First Night Alexandria will expand to include Mt. Vernon Avenue for this year’s New Year’s Eve celebration. Anne Dorman made the announcement at the public comment section of last Saturday’s City Council public hearing.
“I told the members of Council that I would be back to announce new and exciting things for First Night but I didn’t realize that I would be back so soon,” she said. “We are very excited that the 2004 First Night celebration will include venues on Mt. Vernon Avenue.”
The family-oriented alcohol free event has been confined to King and Washington Street. Tom Welsh, the president of the Potomac West Business Association, joined Dorman at Saturday’s meeting.
“We feel that Mt. Vernon Avenue is a natural extension of First Night,” Welsh said. “There are many good things happening on the Avenue and the businesses are looking forward to participating in First Night.”
Mayor William D. Euille knew about the planned expansion, saying, “I am very pleased about this. However, we must work hard to provide good transportation from Mt. Vernon Avenue to the Masonic Temple so that as many people as possible can join us for the fireworks.”
Vice Mayor Redella S. “Del” Pepper asked about plans for the West End. “Are we looking for ways to bring First Night to the West end,” she asked.
Dormann assured her that the First Night committee is looking at possibilities. “We would very much like to include the city’s West End neighborhoods in First Night celebrations,” she said. “That is something that we will continue to explore.”
THE CORNER OF King and Union Street will have another restaurant. City Council approved a special use permit for the Mai Thai restaurant, which will occupy a portion of the Old Seaport Inn. Council also approved outdoor seating at the restaurant despite a comment from one member of the public who expressed concern about the health hazard of ingesting bus fumes as customers eat.
“I’m not sure that we can tell people where they can eat if they choose to eat outdoors knowing that there are automobiles and buses,” said Councilwoman Joyce Woodson.
City Manager Philip Sunderland agreed. “I don’t think that a handful of buses idling for a few minutes is going to cause a grave health hazard,” he said. “I believed that we made a decision to make this part of King Street pedestrian-friendly and vibrant. This use certainly does that. Let’s not make things harder for the businesses that want to locate here.”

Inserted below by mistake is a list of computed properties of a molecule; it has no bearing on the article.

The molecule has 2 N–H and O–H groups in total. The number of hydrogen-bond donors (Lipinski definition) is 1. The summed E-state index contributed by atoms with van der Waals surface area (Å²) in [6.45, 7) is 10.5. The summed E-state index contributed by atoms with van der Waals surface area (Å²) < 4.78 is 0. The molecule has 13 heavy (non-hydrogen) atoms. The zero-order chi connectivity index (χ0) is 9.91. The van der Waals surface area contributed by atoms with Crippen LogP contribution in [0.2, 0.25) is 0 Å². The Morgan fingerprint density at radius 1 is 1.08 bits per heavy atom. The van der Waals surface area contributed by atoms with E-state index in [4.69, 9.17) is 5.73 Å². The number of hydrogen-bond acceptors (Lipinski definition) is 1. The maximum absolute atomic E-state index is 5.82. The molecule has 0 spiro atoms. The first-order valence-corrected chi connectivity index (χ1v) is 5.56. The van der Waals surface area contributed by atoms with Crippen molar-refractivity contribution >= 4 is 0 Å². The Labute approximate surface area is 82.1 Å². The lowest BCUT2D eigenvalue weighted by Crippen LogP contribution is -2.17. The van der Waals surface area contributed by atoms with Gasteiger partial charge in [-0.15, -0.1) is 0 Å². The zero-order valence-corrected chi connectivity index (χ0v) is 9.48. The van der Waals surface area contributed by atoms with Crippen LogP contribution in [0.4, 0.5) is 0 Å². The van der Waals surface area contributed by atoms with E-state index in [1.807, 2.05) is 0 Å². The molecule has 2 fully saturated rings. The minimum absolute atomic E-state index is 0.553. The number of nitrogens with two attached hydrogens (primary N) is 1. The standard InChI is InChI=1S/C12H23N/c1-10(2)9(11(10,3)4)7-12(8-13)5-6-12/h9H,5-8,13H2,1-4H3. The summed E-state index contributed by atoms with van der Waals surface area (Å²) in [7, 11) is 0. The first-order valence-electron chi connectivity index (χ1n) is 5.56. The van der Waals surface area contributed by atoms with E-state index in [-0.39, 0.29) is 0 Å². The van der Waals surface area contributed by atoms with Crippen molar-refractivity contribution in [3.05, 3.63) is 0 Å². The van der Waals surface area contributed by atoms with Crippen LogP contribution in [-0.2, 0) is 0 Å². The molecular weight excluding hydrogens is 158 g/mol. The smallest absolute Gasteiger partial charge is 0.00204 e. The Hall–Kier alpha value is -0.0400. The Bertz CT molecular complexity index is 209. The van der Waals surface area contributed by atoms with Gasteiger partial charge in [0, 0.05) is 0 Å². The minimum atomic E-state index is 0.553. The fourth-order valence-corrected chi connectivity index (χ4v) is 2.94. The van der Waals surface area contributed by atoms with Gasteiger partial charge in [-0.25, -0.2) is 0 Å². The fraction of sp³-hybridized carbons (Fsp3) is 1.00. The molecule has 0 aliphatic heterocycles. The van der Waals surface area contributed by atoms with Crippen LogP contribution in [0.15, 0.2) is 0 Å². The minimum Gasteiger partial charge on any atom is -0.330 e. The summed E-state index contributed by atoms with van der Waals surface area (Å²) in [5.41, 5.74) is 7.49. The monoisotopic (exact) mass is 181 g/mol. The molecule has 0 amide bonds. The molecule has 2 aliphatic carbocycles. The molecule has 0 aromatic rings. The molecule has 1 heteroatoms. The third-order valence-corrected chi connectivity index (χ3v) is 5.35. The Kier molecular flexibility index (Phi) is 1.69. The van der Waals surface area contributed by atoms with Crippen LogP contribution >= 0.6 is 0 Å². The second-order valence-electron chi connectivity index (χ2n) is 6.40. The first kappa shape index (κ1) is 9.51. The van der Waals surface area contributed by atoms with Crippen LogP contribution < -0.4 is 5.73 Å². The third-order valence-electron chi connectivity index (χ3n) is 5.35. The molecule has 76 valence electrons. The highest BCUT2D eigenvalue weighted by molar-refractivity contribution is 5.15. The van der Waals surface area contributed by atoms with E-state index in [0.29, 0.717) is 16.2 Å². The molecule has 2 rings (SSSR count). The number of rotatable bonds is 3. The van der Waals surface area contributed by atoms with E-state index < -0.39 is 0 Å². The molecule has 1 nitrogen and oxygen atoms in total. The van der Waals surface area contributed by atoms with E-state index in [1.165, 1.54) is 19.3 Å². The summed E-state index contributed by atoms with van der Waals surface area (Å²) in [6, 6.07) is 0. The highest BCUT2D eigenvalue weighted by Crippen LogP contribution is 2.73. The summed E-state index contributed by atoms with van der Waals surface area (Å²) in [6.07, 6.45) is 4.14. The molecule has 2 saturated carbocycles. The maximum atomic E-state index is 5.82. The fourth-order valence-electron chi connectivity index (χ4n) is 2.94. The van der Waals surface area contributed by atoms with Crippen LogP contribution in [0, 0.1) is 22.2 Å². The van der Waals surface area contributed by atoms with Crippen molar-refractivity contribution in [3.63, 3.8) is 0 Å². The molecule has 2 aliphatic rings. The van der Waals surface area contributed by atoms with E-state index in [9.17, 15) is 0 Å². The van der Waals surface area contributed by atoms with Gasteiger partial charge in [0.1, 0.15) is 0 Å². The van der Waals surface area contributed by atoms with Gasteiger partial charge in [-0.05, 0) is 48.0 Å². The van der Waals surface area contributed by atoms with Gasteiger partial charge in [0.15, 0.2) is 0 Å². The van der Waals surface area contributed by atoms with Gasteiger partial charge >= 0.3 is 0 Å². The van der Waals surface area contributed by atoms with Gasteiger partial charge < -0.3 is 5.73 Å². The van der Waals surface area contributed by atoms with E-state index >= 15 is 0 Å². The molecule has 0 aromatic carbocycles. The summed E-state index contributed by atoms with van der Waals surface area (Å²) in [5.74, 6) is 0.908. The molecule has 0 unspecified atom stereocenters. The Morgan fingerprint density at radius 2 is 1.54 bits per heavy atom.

Tour buses drop visitors to the Potomac River Boats and to the Torpedo Factory just across from the restaurant. The outdoor seating would be located on the widest part of King Street near the corner of Union and King.
“Since we have to come back to vote on the ordinance to approve the encroachment into the right-of-way, I would like to see a report from the Health Department as to the risks here,” said Councilman Andrew Macdonald. It was agreed that this would be done.
THE ALEXANDRIA MART will not sell beer and wine. Owners of the Exxon Mobil station at 2320 Jefferson Davis Highway, had applied for a special use permit to add beer and wine to the list of items that are sold in the store attached to the gas station. Currently, the store sells Jerry’s subs, Krispy Kreme doughnuts and other convenience items, in addition to gasoline.
A number of business owners from the neighborhood spoke in support of the application. “They have been good neighbors and I do not believe that selling beer and wine would present any problems here,” said Jack Taylor.
Carolyn Merk disagreed. “Has everyone except me forgotten how hard we worked to stop the sale of beer and wine in gas stations and convenience stores along S. Washington Street,” she said. “Let’s not take several steps backward by permitting this in this location.”
Pepper agreed. “I just don’t think we should allow this,” said the vice mayor. “We did work very hard to get these uses off S. Washington Street.”
While Councilman Rob Krupicka agreed, he expressed concern about uniformity. “We need to move toward a uniform policy so that everyone knows we are not going to permit the sale of beer and wine in these types of establishments,” he said. “I think we are doing that with this decision but we need to have a clear policy and consistently enforce it.”
Woodson agreed but chided both sides about their arguments. “I find it disingenuous to say that just because there is a gas station attached to this convenience store, people are more likely to purchase beer or wine and get into their cars and break the law by drinking and driving,” she said. “I am more concerned about people driving to the bars on King Street where they park their cars and then get into them and drive after drinking. I don’t find the arguments on this issue from either side particularly compelling. If we have a policy, we need to enforce it and if we don’t have a policy, perhaps we need one.”
In the end, Council voted unanimously to deny the request of the owners to sell beer and wine at the Mart.